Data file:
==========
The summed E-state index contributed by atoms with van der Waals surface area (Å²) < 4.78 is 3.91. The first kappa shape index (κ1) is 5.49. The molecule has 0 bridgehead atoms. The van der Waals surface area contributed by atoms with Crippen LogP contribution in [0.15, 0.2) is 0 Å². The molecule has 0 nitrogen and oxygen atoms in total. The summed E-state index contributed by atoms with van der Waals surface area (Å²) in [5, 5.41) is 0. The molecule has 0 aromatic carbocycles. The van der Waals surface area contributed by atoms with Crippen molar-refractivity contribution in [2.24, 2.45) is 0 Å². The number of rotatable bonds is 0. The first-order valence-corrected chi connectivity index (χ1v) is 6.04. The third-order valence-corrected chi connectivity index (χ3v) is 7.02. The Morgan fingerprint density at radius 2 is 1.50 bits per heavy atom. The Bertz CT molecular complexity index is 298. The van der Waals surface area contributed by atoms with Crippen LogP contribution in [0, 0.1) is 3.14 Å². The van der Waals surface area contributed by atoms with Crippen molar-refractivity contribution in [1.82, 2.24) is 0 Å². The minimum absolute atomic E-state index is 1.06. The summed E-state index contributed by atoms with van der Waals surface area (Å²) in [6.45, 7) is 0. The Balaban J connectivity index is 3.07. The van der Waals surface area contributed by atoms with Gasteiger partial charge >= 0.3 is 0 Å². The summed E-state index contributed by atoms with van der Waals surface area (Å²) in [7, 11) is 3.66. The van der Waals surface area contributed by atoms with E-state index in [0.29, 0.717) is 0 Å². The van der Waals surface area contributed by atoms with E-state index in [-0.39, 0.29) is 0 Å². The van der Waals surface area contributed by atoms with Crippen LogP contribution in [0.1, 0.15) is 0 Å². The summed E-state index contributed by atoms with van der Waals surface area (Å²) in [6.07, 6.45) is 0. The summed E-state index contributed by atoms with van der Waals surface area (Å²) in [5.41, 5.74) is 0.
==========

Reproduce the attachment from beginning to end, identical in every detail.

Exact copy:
The summed E-state index contributed by atoms with van der Waals surface area (Å²) < 4.78 is 3.91. The first kappa shape index (κ1) is 5.49. The molecule has 0 bridgehead atoms. The van der Waals surface area contributed by atoms with Crippen LogP contribution in [0.15, 0.2) is 0 Å². The molecule has 0 nitrogen and oxygen atoms in total. The summed E-state index contributed by atoms with van der Waals surface area (Å²) in [5, 5.41) is 0. The molecule has 0 aromatic carbocycles. The van der Waals surface area contributed by atoms with Crippen molar-refractivity contribution in [2.24, 2.45) is 0 Å². The number of rotatable bonds is 0. The first-order valence-corrected chi connectivity index (χ1v) is 6.04. The third-order valence-corrected chi connectivity index (χ3v) is 7.02. The Morgan fingerprint density at radius 2 is 1.50 bits per heavy atom. The Bertz CT molecular complexity index is 298. The van der Waals surface area contributed by atoms with Crippen LogP contribution in [0, 0.1) is 3.14 Å². The van der Waals surface area contributed by atoms with Crippen molar-refractivity contribution in [1.82, 2.24) is 0 Å². The minimum absolute atomic E-state index is 1.06. The summed E-state index contributed by atoms with van der Waals surface area (Å²) in [6.45, 7) is 0. The Balaban J connectivity index is 3.07. The van der Waals surface area contributed by atoms with Gasteiger partial charge >= 0.3 is 0 Å². The summed E-state index contributed by atoms with van der Waals surface area (Å²) in [7, 11) is 3.66. The van der Waals surface area contributed by atoms with E-state index in [0.29, 0.717) is 0 Å². The van der Waals surface area contributed by atoms with E-state index in [-0.39, 0.29) is 0 Å². The van der Waals surface area contributed by atoms with Crippen LogP contribution in [0.1, 0.15) is 0 Å². The summed E-state index contributed by atoms with van der Waals surface area (Å²) in [6.07, 6.45) is 0. The summed E-state index contributed by atoms with van der Waals surface area (Å²) in [5.41, 5.74) is 0.